All day the darkness and the cold
Upon my heart have lain,
— John Greenleaf Whittier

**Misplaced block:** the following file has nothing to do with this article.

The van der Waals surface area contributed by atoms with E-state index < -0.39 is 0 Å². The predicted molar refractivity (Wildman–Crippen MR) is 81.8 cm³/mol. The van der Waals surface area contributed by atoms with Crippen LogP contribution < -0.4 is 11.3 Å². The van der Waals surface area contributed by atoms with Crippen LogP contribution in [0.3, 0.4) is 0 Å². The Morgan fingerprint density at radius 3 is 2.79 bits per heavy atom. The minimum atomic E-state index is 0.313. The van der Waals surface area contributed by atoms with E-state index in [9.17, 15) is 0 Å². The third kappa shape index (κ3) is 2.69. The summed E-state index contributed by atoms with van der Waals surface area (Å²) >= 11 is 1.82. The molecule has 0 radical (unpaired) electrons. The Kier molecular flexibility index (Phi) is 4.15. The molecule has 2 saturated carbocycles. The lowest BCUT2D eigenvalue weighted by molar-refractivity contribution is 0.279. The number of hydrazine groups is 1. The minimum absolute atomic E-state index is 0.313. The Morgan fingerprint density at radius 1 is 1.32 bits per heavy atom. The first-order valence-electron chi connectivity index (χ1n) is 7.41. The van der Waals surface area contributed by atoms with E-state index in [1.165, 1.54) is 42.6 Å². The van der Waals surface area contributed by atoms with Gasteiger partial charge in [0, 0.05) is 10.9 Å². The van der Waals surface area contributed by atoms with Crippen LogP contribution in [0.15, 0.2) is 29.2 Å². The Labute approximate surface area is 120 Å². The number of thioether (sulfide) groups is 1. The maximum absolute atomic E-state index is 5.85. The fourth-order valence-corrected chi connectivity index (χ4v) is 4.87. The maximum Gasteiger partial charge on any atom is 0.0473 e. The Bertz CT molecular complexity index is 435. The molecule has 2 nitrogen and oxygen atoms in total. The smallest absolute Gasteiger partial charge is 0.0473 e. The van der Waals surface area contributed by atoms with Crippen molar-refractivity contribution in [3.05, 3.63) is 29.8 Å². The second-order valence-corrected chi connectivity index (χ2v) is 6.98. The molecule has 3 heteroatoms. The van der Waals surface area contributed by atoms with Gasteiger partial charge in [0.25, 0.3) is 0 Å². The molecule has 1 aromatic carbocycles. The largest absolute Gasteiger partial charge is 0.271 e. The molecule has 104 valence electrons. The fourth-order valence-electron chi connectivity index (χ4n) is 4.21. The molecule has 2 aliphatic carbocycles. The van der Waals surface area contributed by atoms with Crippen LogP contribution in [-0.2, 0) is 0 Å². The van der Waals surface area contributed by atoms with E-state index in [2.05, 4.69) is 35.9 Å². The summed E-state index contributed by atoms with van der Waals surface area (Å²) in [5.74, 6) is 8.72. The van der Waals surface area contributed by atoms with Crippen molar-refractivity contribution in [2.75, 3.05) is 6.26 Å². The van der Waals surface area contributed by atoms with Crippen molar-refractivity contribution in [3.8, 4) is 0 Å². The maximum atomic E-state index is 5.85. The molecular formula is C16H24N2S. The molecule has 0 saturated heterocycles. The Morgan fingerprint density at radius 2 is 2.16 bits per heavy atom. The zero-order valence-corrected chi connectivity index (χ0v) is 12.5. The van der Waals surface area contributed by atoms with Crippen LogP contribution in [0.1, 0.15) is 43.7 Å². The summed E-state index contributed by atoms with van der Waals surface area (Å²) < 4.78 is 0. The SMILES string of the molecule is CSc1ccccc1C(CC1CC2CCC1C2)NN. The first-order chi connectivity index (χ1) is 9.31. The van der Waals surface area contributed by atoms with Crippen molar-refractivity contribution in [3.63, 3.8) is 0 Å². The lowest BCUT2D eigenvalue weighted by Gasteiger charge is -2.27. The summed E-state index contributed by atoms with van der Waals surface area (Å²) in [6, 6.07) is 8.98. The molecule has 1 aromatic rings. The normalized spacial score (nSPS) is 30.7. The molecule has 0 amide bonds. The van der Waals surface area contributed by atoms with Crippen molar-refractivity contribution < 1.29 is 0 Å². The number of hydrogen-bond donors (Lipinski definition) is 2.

The Japanese maple was completely red and the harvest almost done. There were no more grapes; squash and rutabaga now filled the stalls on market day. November. The month always reminded him of the dust jacket of a selection of Poe’s tales and poems: the black figure hunched forward into rising wind and mystery. He wondered what his elderly Dutch neighbours thought this time of year, a time of slowly gathering darkness. Perhaps late autumn differed in the Low Countries. Still, there were the shortening days, the nearly constant wind from northern Michigan and the upper Great Lakes, the rattle of rain throughout the deserted hours of the night. Today, however, dawned chill but sunny, the first killing frost yet to fall. Picking tomatoes, each orange-red globe hard and cool to the touch, like those steeled ships bringing immigrants to North America, war-weary Europe far behind, each man crowding the rail facing his unknown day alone.